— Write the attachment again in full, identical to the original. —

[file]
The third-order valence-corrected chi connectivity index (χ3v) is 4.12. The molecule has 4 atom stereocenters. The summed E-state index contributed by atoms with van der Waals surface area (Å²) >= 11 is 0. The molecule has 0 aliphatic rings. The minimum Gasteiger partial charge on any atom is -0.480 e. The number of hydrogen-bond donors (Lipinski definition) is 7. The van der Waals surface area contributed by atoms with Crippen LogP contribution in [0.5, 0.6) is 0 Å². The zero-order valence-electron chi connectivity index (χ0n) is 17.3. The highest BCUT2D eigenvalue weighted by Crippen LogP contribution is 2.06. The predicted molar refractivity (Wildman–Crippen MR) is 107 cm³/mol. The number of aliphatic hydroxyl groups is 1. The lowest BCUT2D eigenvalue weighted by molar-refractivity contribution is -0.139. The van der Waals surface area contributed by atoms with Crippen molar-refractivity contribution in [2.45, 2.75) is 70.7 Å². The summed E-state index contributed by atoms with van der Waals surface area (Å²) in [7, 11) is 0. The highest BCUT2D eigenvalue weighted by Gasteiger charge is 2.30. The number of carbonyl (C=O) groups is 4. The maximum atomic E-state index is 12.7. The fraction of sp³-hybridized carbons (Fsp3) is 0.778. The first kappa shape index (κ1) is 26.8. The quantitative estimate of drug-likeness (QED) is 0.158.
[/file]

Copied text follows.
The third-order valence-corrected chi connectivity index (χ3v) is 4.12. The molecule has 4 atom stereocenters. The summed E-state index contributed by atoms with van der Waals surface area (Å²) >= 11 is 0. The molecule has 0 aliphatic rings. The minimum Gasteiger partial charge on any atom is -0.480 e. The number of hydrogen-bond donors (Lipinski definition) is 7. The van der Waals surface area contributed by atoms with Crippen LogP contribution in [0.5, 0.6) is 0 Å². The zero-order valence-electron chi connectivity index (χ0n) is 17.3. The highest BCUT2D eigenvalue weighted by Crippen LogP contribution is 2.06. The predicted molar refractivity (Wildman–Crippen MR) is 107 cm³/mol. The number of aliphatic hydroxyl groups is 1. The lowest BCUT2D eigenvalue weighted by molar-refractivity contribution is -0.139. The van der Waals surface area contributed by atoms with Crippen molar-refractivity contribution in [2.45, 2.75) is 70.7 Å². The summed E-state index contributed by atoms with van der Waals surface area (Å²) in [7, 11) is 0. The highest BCUT2D eigenvalue weighted by Gasteiger charge is 2.30. The number of carbonyl (C=O) groups is 4. The maximum atomic E-state index is 12.7. The fraction of sp³-hybridized carbons (Fsp3) is 0.778. The first kappa shape index (κ1) is 26.8. The quantitative estimate of drug-likeness (QED) is 0.158.